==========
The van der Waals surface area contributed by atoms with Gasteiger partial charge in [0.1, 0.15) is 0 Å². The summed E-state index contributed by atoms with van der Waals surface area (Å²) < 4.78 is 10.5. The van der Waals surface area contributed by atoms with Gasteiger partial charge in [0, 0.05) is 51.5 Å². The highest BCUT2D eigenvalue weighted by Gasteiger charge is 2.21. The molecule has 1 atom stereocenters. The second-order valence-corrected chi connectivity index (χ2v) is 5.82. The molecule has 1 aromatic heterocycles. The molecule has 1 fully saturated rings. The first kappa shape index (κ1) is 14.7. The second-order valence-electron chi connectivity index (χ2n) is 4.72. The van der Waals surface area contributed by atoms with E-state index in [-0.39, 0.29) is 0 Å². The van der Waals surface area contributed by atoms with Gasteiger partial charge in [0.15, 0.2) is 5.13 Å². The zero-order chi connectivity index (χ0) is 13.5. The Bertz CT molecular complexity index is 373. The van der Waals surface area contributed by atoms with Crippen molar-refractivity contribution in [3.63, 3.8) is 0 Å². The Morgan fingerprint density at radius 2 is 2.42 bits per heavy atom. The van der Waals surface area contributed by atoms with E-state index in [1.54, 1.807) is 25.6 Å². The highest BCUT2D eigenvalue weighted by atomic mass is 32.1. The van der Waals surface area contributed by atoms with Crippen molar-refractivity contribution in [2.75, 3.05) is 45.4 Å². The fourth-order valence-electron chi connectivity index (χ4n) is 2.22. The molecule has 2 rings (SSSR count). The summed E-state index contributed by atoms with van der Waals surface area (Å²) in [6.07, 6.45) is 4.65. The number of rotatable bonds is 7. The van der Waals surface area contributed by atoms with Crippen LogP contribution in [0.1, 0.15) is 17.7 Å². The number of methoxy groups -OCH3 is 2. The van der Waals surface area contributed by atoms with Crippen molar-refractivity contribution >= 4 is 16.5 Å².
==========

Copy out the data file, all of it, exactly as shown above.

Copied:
The van der Waals surface area contributed by atoms with Gasteiger partial charge in [0.1, 0.15) is 0 Å². The summed E-state index contributed by atoms with van der Waals surface area (Å²) < 4.78 is 10.5. The van der Waals surface area contributed by atoms with Gasteiger partial charge in [0, 0.05) is 51.5 Å². The highest BCUT2D eigenvalue weighted by Gasteiger charge is 2.21. The molecule has 1 atom stereocenters. The second-order valence-corrected chi connectivity index (χ2v) is 5.82. The molecule has 1 aromatic heterocycles. The molecule has 1 fully saturated rings. The first kappa shape index (κ1) is 14.7. The second-order valence-electron chi connectivity index (χ2n) is 4.72. The van der Waals surface area contributed by atoms with E-state index in [-0.39, 0.29) is 0 Å². The van der Waals surface area contributed by atoms with Gasteiger partial charge in [0.15, 0.2) is 5.13 Å². The zero-order chi connectivity index (χ0) is 13.5. The Bertz CT molecular complexity index is 373. The van der Waals surface area contributed by atoms with Crippen molar-refractivity contribution in [3.63, 3.8) is 0 Å². The Morgan fingerprint density at radius 2 is 2.42 bits per heavy atom. The van der Waals surface area contributed by atoms with E-state index in [1.54, 1.807) is 25.6 Å². The highest BCUT2D eigenvalue weighted by atomic mass is 32.1. The van der Waals surface area contributed by atoms with Crippen molar-refractivity contribution in [2.75, 3.05) is 45.4 Å². The fourth-order valence-electron chi connectivity index (χ4n) is 2.22. The molecule has 2 rings (SSSR count). The summed E-state index contributed by atoms with van der Waals surface area (Å²) in [6.07, 6.45) is 4.65. The number of rotatable bonds is 7. The van der Waals surface area contributed by atoms with Crippen LogP contribution in [0.1, 0.15) is 17.7 Å². The number of methoxy groups -OCH3 is 2. The van der Waals surface area contributed by atoms with Crippen molar-refractivity contribution >= 4 is 16.5 Å².